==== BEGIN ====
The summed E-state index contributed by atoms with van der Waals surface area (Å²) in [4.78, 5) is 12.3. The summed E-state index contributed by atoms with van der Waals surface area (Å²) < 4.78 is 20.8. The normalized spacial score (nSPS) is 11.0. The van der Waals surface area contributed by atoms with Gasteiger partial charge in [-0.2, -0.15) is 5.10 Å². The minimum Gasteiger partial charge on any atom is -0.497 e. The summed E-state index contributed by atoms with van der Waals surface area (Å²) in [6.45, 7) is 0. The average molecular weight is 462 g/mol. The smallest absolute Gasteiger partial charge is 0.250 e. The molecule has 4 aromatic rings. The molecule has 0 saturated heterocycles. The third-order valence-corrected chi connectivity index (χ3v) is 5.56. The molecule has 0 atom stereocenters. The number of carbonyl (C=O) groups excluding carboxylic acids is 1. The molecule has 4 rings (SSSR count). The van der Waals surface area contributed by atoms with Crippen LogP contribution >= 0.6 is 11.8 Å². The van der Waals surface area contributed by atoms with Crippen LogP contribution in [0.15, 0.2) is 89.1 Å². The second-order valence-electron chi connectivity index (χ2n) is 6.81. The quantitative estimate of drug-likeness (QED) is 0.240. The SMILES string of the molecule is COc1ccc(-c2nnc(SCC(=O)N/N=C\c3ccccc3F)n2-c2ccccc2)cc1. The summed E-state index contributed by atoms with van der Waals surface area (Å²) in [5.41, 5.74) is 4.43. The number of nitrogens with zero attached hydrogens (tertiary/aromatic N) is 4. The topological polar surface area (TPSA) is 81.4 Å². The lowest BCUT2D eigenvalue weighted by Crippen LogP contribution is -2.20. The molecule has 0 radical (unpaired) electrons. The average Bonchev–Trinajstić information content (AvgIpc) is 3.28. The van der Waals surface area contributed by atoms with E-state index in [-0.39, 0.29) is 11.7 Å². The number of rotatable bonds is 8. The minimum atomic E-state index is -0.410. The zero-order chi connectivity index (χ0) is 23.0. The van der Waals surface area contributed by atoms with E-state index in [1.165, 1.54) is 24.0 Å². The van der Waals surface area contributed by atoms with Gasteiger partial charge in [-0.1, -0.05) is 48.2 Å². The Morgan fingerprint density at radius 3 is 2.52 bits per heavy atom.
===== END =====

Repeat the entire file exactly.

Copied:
The summed E-state index contributed by atoms with van der Waals surface area (Å²) in [4.78, 5) is 12.3. The summed E-state index contributed by atoms with van der Waals surface area (Å²) < 4.78 is 20.8. The normalized spacial score (nSPS) is 11.0. The van der Waals surface area contributed by atoms with Gasteiger partial charge in [-0.2, -0.15) is 5.10 Å². The minimum Gasteiger partial charge on any atom is -0.497 e. The summed E-state index contributed by atoms with van der Waals surface area (Å²) in [6.45, 7) is 0. The average molecular weight is 462 g/mol. The smallest absolute Gasteiger partial charge is 0.250 e. The molecule has 4 aromatic rings. The molecule has 0 saturated heterocycles. The third-order valence-corrected chi connectivity index (χ3v) is 5.56. The molecule has 0 atom stereocenters. The number of carbonyl (C=O) groups excluding carboxylic acids is 1. The molecule has 4 rings (SSSR count). The van der Waals surface area contributed by atoms with Crippen LogP contribution >= 0.6 is 11.8 Å². The van der Waals surface area contributed by atoms with Crippen LogP contribution in [0.15, 0.2) is 89.1 Å². The second-order valence-electron chi connectivity index (χ2n) is 6.81. The quantitative estimate of drug-likeness (QED) is 0.240. The SMILES string of the molecule is COc1ccc(-c2nnc(SCC(=O)N/N=C\c3ccccc3F)n2-c2ccccc2)cc1. The summed E-state index contributed by atoms with van der Waals surface area (Å²) in [5.41, 5.74) is 4.43. The number of nitrogens with zero attached hydrogens (tertiary/aromatic N) is 4. The topological polar surface area (TPSA) is 81.4 Å². The lowest BCUT2D eigenvalue weighted by Crippen LogP contribution is -2.20. The molecule has 0 radical (unpaired) electrons. The average Bonchev–Trinajstić information content (AvgIpc) is 3.28. The van der Waals surface area contributed by atoms with E-state index in [-0.39, 0.29) is 11.7 Å². The number of rotatable bonds is 8. The minimum atomic E-state index is -0.410. The zero-order chi connectivity index (χ0) is 23.0. The van der Waals surface area contributed by atoms with E-state index in [1.165, 1.54) is 24.0 Å². The van der Waals surface area contributed by atoms with Gasteiger partial charge in [-0.1, -0.05) is 48.2 Å². The Morgan fingerprint density at radius 3 is 2.52 bits per heavy atom.